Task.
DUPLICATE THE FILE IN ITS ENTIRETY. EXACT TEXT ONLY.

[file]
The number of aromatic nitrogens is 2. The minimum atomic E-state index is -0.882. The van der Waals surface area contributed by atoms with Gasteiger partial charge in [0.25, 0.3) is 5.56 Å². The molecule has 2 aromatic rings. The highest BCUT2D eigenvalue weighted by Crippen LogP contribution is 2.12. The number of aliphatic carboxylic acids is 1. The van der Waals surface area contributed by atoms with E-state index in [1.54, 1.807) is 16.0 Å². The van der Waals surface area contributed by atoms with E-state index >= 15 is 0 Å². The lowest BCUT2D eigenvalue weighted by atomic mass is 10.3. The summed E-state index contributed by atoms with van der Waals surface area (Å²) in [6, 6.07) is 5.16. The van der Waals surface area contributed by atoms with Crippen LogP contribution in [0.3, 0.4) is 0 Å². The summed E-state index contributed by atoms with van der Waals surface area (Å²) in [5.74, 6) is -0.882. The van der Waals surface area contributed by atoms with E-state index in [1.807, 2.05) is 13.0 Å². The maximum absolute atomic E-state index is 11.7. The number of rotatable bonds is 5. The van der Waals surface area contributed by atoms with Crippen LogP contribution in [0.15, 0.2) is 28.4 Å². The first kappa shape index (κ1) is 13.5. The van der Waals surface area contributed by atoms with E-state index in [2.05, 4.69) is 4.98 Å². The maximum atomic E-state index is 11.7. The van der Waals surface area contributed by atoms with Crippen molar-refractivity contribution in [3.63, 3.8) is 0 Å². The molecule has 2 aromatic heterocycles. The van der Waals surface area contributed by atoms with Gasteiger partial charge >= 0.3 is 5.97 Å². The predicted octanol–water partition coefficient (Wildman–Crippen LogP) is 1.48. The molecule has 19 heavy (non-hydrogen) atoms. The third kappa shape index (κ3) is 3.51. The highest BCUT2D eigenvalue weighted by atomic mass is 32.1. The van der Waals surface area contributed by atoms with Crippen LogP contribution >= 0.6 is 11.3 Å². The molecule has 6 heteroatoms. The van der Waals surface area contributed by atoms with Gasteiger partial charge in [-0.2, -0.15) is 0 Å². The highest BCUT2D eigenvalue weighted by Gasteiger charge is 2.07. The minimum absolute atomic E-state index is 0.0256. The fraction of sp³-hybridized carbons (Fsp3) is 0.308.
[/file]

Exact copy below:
The number of aromatic nitrogens is 2. The minimum atomic E-state index is -0.882. The van der Waals surface area contributed by atoms with Gasteiger partial charge in [0.25, 0.3) is 5.56 Å². The molecule has 2 aromatic rings. The highest BCUT2D eigenvalue weighted by Crippen LogP contribution is 2.12. The number of aliphatic carboxylic acids is 1. The van der Waals surface area contributed by atoms with E-state index in [1.54, 1.807) is 16.0 Å². The van der Waals surface area contributed by atoms with E-state index >= 15 is 0 Å². The lowest BCUT2D eigenvalue weighted by atomic mass is 10.3. The summed E-state index contributed by atoms with van der Waals surface area (Å²) in [6, 6.07) is 5.16. The van der Waals surface area contributed by atoms with Crippen LogP contribution in [0.3, 0.4) is 0 Å². The summed E-state index contributed by atoms with van der Waals surface area (Å²) in [5.74, 6) is -0.882. The van der Waals surface area contributed by atoms with E-state index in [1.807, 2.05) is 13.0 Å². The maximum absolute atomic E-state index is 11.7. The number of rotatable bonds is 5. The van der Waals surface area contributed by atoms with Crippen LogP contribution in [0.15, 0.2) is 28.4 Å². The first kappa shape index (κ1) is 13.5. The van der Waals surface area contributed by atoms with E-state index in [2.05, 4.69) is 4.98 Å². The maximum atomic E-state index is 11.7. The van der Waals surface area contributed by atoms with Crippen molar-refractivity contribution in [3.63, 3.8) is 0 Å². The molecule has 2 aromatic heterocycles. The van der Waals surface area contributed by atoms with Gasteiger partial charge >= 0.3 is 5.97 Å². The predicted octanol–water partition coefficient (Wildman–Crippen LogP) is 1.48. The molecule has 19 heavy (non-hydrogen) atoms. The third kappa shape index (κ3) is 3.51. The highest BCUT2D eigenvalue weighted by atomic mass is 32.1. The van der Waals surface area contributed by atoms with Crippen LogP contribution >= 0.6 is 11.3 Å². The molecule has 6 heteroatoms. The van der Waals surface area contributed by atoms with Gasteiger partial charge in [-0.2, -0.15) is 0 Å². The highest BCUT2D eigenvalue weighted by Gasteiger charge is 2.07. The minimum absolute atomic E-state index is 0.0256. The fraction of sp³-hybridized carbons (Fsp3) is 0.308.